This morning, my time with God confronted me with this simple challenge: “whoever loves God must also love his brother.”
Okay, I said simple; I did not say easy.
By “brother,” it doesn’t seem to limit our thoughts to siblings alone, or even to the church brotherhood alone, but to relationships with our fellow-man in which we share life as brothers. At the very least, I think there is substantial reason to believe that God wants his children to love everyone that we can apply this to whoever is in our lives.
My journey this morning was to consider what the context of this verse tells us that would call for such a conclusion of loving our brothers as an expression of loving God. Join me in working through these verses.
By this we know that we abide in him and he in us, because he has given us of his Spirit.
Everything begins with us abiding in Jesus and Jesus abiding in us, which means that our ability to love our brothers comes from this relationship, not from our relationship to our brothers, or sisters, or anyone we ought to love who may not make it easy to do so.
As we abide in Jesus, and Jesus in us, we experience the ministry of the Holy Spirit at work within us, which means we are able to love to the degree of our fellowship with the Holy Spirit, not the degree of our fellowship with our brothers. However we say it, the primary factor in our ability to love others is our love-relationship with God. That gives us everything we need to love others.
And we have seen and testify that the Father has sent his Son to be the Savior of the world.
The call to love overs is all founded upon the work of God in which he has sent his Son to be the Savior of the world, which means we are able to love as saved people in a way we could not love when we were not saved.
Whoever confesses that Jesus is the Son of God, God abides in him, and he in God.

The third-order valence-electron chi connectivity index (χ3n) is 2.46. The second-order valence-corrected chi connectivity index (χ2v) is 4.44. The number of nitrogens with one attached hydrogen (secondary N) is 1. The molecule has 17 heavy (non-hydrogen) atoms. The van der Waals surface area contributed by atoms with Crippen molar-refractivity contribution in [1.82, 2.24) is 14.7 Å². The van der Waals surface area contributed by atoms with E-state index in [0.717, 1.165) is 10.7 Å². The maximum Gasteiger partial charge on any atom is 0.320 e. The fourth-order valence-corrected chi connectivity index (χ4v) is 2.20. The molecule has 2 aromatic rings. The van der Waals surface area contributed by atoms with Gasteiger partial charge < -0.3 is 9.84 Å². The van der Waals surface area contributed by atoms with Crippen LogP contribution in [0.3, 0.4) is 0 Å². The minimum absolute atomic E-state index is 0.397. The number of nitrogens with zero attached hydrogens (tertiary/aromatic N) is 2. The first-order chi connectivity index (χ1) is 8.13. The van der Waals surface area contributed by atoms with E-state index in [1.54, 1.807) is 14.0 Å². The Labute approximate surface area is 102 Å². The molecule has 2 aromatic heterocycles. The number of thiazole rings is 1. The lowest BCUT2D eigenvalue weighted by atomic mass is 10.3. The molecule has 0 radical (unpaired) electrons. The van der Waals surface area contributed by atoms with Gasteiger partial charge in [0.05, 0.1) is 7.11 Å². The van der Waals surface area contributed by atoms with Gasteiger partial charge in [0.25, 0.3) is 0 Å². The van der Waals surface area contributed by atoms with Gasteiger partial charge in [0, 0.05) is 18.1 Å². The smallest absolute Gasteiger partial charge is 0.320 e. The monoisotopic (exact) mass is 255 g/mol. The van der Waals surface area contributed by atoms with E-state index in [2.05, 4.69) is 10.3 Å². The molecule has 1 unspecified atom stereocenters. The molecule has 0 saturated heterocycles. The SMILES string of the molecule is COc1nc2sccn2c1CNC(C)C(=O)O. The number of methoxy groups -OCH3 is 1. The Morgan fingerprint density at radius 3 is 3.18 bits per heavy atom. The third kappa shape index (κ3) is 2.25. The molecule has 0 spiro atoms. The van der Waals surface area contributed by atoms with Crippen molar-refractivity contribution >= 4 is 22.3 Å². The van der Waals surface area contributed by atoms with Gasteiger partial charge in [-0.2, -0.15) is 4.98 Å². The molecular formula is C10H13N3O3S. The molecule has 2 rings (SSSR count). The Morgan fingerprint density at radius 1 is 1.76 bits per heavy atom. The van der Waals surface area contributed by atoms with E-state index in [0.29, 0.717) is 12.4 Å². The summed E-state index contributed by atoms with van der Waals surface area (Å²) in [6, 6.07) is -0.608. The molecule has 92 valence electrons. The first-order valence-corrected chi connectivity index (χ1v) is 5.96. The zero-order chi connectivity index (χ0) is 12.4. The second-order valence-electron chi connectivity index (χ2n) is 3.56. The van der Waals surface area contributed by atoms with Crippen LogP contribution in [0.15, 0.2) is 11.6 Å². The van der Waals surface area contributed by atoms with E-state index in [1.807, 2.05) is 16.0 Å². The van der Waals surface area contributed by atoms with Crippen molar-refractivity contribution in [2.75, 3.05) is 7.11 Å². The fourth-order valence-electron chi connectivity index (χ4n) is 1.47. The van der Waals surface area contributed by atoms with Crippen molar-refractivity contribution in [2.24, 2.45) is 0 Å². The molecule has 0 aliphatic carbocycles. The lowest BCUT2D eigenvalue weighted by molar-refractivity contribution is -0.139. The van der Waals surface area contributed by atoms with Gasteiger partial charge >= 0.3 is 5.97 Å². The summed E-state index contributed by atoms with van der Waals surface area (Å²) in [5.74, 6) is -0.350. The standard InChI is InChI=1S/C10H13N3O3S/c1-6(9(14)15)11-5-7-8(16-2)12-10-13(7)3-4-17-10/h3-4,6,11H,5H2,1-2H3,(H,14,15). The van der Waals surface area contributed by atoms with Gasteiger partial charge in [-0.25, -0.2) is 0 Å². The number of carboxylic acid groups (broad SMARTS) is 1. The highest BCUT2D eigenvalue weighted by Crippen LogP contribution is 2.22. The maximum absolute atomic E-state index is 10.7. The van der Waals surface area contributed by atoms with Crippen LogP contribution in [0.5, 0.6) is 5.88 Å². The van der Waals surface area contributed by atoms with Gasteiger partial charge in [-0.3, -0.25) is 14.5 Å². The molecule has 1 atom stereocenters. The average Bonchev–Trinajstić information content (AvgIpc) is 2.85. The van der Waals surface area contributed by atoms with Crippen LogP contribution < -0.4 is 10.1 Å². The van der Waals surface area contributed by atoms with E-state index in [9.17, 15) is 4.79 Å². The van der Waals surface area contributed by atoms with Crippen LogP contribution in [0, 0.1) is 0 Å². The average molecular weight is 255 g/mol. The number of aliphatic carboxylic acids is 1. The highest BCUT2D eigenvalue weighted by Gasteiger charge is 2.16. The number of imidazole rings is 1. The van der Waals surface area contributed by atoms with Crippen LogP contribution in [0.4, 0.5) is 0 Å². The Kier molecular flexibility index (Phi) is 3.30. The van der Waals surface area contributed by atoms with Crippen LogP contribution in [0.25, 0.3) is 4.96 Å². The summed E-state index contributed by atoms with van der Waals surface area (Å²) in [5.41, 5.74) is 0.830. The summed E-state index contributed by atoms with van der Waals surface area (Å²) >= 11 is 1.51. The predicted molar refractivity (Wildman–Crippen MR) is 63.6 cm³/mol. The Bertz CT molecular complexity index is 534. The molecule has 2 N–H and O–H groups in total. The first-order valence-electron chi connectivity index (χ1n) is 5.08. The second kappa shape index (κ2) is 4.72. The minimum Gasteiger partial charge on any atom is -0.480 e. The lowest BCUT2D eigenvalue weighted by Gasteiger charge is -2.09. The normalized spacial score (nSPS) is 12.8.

Our lives are now based on our confession that Jesus is the Son of God, not on our rehearsing whatever our brothers have done to us. This means that it is what we confess about Jesus that determines our freedom to love our brothers. Our abiding relationship with God cannot be affected by what our brothers do to us, which means that we are always free to love as God loves, no matter who we are to love, or how they have treated us. God-sized love comes from God-trusting children.
So we have come to know and to believe the love that God has for us. God is love, and whoever abides in love abides in God, and God abides in him.
It is on the basis of our experience of salvation that we have come to know and to believe the love that God has for us, which means that the way we are able to love our brothers also comes from our experience of salvation, not our experience of them.
Since God is love, and abiding in God means abiding in love, we are able to love our brothers because of our experience of God’s love. There is nothing our brothers can do to us to diminish our love because our love comes from God who is love, not from them who may be rather unloving.